Athenry fail to take chances as they bow out of Junior Cup



Date Published: 29-Jan-2013

Athenry FC 1

Kilbarrack United 2

(After extra time)

For the second year in succession Athenry were done in extra time in the FAI Junior Cup as last season’s beaten finalist’s came from behind to snatch an excellent game in Moanbawn on Sunday afternoon.

On a heavy pitch that was only playable following extensive groundwork by club officials all morning, the home side were by far the better side in the opening half, but failed to take advantage of a number of opportunities that came their way.

An Alan O’Donovan penalty gave them a merited advantage just after the restart, but thereafter were on the back foot as Kilbarrack took over, but for all their pressing, the home rearguard were dealing comfortably with their forays.

However they were struck a body blow just six minutes from time, as big striker Keith Kirwan was left all alone at the far post to head the equaliser and from that point on the Dubliners were the better side.

They started off the extra time in the ascendancy and enjoying all the momentum before striking for a good winning goal on 104 minutes. A strong bench allowed them to make some necessary changes and it was not a facility that was available to Athenry manager Gabriel Glavin.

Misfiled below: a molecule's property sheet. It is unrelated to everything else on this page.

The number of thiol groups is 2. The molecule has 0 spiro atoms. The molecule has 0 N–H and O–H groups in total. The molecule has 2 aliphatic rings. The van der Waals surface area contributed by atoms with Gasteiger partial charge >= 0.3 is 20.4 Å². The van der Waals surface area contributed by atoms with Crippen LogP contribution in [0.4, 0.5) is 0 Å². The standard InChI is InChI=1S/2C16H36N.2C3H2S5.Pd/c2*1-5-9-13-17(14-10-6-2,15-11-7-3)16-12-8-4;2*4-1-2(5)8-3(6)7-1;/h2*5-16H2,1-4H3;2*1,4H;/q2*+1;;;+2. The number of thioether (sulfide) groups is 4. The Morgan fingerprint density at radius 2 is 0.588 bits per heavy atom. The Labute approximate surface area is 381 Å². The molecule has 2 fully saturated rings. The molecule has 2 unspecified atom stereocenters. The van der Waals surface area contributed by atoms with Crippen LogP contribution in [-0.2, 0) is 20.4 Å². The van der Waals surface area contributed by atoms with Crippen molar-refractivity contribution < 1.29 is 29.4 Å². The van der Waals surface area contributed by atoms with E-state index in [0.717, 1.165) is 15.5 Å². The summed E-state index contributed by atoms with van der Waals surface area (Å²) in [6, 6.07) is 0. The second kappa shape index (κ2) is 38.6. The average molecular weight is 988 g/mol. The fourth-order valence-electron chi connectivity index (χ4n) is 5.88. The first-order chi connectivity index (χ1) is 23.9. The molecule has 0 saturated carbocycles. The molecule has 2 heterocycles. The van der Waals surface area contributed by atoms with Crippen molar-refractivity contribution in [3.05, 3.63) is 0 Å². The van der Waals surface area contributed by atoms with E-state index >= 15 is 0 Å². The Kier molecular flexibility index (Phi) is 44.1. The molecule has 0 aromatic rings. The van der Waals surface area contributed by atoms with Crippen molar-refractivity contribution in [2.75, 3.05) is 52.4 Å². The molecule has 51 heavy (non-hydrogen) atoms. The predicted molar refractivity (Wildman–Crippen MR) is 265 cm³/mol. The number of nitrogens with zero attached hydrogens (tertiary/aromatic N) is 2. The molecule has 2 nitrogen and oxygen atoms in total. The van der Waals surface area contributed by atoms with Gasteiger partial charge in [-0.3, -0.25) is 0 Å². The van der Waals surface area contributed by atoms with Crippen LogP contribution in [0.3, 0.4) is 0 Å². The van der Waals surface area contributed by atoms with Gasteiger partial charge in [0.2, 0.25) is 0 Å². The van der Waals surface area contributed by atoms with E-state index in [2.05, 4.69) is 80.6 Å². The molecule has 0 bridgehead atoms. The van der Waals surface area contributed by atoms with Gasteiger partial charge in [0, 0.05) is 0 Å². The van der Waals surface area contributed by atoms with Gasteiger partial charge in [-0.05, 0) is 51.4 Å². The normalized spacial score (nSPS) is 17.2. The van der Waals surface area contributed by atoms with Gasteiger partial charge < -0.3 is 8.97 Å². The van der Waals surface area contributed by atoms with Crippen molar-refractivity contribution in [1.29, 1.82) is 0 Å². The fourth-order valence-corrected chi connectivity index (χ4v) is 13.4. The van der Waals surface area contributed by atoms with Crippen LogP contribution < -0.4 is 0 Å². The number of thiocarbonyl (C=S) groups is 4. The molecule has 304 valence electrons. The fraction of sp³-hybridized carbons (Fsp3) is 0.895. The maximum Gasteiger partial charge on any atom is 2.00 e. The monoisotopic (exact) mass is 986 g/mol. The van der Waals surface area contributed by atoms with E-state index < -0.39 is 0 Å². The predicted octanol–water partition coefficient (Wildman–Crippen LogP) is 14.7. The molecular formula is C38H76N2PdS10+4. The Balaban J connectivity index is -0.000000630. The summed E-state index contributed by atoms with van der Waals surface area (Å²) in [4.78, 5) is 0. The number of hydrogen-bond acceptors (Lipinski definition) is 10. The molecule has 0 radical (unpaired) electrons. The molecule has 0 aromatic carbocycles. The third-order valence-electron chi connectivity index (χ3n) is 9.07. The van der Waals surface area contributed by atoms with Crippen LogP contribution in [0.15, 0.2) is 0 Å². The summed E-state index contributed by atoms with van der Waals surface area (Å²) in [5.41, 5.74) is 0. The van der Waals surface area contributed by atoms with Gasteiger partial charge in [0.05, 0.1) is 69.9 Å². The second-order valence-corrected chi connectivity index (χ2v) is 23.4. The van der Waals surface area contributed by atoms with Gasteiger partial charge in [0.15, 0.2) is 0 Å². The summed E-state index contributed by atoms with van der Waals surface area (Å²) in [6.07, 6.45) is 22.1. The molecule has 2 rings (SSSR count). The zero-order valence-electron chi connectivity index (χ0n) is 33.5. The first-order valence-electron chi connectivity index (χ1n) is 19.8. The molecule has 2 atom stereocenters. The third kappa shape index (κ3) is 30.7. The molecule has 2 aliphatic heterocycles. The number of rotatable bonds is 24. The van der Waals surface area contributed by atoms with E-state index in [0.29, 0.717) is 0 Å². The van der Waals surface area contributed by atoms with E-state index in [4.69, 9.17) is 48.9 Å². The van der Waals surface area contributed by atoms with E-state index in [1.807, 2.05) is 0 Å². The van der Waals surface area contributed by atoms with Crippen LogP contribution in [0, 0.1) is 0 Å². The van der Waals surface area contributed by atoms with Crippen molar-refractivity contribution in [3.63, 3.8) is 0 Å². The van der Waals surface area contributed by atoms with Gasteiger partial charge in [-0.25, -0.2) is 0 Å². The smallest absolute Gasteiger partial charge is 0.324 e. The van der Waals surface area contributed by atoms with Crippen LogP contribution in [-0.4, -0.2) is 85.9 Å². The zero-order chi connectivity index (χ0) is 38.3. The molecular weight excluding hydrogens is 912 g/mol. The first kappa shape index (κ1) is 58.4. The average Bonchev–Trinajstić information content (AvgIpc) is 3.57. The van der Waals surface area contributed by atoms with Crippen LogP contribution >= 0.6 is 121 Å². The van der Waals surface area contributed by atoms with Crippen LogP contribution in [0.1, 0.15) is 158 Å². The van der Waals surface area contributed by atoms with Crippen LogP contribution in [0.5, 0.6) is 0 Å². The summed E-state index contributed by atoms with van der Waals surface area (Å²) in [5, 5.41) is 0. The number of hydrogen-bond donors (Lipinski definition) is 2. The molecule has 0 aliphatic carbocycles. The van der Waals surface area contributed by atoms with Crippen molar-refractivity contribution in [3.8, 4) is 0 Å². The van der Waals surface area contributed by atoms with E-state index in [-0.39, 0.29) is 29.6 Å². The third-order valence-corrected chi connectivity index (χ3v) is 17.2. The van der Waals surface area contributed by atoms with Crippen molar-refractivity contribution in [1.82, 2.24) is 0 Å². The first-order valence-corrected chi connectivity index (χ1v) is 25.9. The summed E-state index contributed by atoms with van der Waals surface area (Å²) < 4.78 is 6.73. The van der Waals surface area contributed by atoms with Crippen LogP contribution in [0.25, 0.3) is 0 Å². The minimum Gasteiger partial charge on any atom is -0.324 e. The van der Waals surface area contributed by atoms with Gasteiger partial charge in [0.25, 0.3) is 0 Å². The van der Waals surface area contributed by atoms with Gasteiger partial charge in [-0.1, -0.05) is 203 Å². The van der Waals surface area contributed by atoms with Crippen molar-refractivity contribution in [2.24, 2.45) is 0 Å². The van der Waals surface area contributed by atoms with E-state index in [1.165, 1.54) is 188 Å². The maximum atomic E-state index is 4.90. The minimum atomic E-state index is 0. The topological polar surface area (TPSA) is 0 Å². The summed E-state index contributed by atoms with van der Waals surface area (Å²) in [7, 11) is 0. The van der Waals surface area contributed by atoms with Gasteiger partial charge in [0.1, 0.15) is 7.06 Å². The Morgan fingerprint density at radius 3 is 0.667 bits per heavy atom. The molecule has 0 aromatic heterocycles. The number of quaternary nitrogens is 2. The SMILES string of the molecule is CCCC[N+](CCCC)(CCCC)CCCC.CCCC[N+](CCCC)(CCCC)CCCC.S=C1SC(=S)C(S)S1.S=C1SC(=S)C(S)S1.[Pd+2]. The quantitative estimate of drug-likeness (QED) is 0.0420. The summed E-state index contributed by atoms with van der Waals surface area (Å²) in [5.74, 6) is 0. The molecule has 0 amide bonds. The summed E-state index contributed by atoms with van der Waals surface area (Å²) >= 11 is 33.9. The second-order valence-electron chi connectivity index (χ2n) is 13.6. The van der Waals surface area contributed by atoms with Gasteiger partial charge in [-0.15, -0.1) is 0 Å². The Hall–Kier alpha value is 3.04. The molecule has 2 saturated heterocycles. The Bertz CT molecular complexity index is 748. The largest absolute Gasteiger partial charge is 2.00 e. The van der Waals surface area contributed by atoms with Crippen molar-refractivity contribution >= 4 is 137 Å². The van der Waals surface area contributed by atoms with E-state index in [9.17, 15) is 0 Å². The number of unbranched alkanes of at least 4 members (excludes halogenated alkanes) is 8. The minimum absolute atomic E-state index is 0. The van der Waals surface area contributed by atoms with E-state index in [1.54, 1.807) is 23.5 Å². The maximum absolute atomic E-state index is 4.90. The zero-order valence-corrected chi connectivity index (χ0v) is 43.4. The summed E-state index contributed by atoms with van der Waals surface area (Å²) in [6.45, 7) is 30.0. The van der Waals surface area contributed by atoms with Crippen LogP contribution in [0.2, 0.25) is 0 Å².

With Gary Forde and Gary Delaney out through suspension following their sending off against OLBC in the previous round, and Seamie Crowe injured, it left their bench rather threadbare with just a number of young squad players available.

Playing with the aid of the slight incline and any wind advantage going, the home side had a Connor Cannon effort on target in the opening minute, while John Meleady was just over with a flick at the other end.

Meleady then tested Andrew Walsh who saved comfortably, before the goalkeeper pulled off a brilliant double save on 14 minutes.

Firstly he went full length to push away a Meleady shot and was then back on his feet to parry David Jackson’s close-range rebound.

For more, read this week’s Connacht Sentinel.